Thursday, 30 January 2014

CONSUMED: VOLUME 1 by Kyle M. Scott


Hi everyone.
As many of you know, I've been less than visible of late in the Horror Hotel due to working on my own horror fiction. Well, as of yesterday, I've finally released the first volume of my horror anthology - CONSUMED.
It's taken me quite some time to put the tales together, but I'm really pleased with the results and I'm sure many of you who frequent the hotel, (even in my absence), will find something to enjoy within it's pages. I don't wanna give too much away, but it features four stories - two rather lengthy and two rather brisk - that combine hardcore horror with elements of social satire and dark, twisted humor. Among its pages you'll find murder and mayhem aplenty, and even the end of the world as we know it - all good fun that I hope puts a smile on your face,
The process of creating these stories has been a very enjoyable, (if rather scary), one, and I couldn't have done it without the support and the confidence that I've generously received from so many of you good people. It means the world to me.
Influences that the more horror savvy among you will no doubt detect range from the works of the late, great Richard Laymon to the splatterpunk likes of Edward Lee and the satirical stylings of Bentley Little.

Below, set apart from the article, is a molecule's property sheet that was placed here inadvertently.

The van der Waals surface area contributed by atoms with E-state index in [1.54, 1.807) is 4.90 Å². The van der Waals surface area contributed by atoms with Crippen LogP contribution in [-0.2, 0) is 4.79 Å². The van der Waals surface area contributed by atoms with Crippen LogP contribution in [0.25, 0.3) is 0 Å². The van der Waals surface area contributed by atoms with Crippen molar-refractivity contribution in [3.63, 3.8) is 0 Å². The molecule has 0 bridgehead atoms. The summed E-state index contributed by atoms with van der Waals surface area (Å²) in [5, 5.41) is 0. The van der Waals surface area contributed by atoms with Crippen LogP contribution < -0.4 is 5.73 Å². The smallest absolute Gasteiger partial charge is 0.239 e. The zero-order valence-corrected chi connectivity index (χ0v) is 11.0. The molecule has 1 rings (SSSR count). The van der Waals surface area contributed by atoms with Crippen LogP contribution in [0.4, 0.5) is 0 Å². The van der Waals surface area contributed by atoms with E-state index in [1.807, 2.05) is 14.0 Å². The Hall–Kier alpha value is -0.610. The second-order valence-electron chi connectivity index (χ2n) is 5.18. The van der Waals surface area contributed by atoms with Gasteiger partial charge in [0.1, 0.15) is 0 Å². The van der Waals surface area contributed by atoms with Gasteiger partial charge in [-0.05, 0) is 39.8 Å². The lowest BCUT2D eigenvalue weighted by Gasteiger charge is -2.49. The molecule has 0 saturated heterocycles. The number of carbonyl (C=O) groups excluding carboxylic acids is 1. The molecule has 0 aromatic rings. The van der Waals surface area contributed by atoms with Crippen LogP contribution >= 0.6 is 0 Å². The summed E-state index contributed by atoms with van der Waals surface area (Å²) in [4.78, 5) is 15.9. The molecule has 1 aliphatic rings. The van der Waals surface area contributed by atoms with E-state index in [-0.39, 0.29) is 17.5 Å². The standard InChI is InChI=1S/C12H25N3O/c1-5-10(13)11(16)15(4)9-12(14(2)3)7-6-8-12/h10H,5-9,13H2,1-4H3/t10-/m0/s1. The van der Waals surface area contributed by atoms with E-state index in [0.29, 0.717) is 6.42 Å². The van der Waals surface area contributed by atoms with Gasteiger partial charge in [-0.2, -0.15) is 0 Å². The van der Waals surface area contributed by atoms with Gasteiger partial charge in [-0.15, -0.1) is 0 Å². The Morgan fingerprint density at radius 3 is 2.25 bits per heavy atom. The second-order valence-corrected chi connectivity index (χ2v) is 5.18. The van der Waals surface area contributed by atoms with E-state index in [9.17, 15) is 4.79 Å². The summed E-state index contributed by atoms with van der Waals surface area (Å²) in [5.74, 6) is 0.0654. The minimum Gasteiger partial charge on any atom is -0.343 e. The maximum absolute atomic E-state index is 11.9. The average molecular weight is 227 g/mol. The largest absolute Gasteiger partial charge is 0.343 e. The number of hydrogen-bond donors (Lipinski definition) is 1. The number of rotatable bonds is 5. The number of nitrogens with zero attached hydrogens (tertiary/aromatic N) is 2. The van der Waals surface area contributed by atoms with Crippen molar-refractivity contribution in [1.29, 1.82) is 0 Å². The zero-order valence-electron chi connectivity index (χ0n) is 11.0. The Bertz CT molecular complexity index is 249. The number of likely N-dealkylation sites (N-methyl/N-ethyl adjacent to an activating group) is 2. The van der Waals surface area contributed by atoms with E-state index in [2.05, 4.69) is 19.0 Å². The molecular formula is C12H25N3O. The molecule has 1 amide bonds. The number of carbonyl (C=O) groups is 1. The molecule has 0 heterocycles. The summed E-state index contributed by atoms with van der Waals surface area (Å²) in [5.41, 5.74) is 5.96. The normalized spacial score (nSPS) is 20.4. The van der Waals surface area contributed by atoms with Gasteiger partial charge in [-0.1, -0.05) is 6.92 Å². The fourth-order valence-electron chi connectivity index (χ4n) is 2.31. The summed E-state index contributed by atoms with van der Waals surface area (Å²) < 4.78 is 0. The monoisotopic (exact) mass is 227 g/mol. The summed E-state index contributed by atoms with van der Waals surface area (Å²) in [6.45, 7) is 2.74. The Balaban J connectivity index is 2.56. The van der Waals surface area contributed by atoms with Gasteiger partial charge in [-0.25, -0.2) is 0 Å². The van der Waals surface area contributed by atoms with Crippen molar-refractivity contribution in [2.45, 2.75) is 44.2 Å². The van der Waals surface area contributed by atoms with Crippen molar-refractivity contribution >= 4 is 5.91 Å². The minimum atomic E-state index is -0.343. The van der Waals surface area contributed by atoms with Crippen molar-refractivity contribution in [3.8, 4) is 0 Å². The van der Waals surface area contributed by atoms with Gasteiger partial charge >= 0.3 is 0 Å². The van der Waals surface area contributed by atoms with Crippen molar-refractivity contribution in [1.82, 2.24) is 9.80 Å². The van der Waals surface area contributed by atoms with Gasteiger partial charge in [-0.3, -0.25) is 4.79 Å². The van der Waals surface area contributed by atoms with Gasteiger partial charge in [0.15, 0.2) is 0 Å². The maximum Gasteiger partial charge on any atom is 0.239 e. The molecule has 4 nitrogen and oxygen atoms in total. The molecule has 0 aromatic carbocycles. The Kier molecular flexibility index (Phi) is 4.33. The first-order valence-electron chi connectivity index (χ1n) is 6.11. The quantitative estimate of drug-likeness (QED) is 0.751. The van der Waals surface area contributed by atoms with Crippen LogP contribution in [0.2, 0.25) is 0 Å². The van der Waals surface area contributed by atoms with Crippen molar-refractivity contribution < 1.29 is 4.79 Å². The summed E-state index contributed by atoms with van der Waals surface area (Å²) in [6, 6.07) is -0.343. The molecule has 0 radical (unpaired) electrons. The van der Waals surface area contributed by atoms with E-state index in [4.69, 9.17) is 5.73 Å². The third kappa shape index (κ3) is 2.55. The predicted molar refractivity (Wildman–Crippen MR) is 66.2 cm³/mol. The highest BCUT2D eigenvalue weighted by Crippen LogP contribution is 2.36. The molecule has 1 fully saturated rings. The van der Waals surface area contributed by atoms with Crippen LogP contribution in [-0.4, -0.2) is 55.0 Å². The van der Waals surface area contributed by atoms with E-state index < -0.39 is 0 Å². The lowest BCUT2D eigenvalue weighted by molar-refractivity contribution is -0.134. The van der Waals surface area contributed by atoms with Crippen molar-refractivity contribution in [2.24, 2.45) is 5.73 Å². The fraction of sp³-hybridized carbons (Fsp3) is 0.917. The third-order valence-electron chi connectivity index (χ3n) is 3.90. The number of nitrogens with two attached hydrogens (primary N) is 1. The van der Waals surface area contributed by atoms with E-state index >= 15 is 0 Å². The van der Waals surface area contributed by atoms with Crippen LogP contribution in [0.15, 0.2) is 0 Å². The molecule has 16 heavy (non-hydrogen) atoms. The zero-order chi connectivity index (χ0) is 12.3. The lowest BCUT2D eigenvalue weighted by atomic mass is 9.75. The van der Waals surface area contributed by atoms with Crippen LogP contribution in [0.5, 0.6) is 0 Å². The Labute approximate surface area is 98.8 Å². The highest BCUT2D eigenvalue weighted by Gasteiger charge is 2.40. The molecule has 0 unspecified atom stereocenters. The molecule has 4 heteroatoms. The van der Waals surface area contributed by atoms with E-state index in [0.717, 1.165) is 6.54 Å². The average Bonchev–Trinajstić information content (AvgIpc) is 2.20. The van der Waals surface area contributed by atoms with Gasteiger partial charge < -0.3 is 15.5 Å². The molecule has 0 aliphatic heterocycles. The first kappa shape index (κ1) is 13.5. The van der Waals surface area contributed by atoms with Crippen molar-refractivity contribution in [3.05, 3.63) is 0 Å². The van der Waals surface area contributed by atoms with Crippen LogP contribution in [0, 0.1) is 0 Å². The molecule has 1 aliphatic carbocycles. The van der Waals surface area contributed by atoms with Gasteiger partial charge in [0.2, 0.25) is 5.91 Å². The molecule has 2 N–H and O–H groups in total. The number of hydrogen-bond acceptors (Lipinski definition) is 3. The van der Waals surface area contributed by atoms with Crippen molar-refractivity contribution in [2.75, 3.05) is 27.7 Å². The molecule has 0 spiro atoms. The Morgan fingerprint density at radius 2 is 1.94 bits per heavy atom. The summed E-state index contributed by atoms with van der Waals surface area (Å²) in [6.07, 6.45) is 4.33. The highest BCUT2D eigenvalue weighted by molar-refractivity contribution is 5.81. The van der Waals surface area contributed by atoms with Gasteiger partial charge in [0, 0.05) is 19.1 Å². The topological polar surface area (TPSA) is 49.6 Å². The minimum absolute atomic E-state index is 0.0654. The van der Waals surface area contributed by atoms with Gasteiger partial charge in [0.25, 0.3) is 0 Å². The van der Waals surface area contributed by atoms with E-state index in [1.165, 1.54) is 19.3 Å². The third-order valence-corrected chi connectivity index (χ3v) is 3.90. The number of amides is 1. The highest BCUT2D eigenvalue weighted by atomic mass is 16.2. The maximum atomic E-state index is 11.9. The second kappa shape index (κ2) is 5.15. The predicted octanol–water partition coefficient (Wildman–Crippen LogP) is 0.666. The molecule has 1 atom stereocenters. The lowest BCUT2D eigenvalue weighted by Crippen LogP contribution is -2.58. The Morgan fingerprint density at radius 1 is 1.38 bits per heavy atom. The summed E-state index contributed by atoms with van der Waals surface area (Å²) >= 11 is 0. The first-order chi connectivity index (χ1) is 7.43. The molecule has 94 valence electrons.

For any of you who do decide to take a dip into my fiction, please take the time to leave a little review on amazon, and if you're among the blogger friends I have here, I'd be most grateful if you would perhaps post a review on your page. Should be fun seeing the different takes on my work.
As you all know, reviews can make a huge difference to a writers exposure, and really can help me get my work out there to a wider audience, so any help and support would be much appreciated.
You can find the link below for the Kindle edition by clicking on the title.
Thanks for the good vibrations along the way, people. This new adventure could never have happened were it not for the goodwill and support that I've garnered here at the hotel. It's really been inspiring and has helped my once lowly confidence reach heights I never knew were in me.

Contact me any time on:  kyle_scott1975@hotmail.co.uk

Keep on shining, and I'll see you in the pub.

CONSUMED VOLUME 1 USA

CONSUMED VOLUME 1 UK

Other versions are available through Amazon in each specific region. 


Wednesday, 30 October 2013

Review - ODD THOMAS (2013)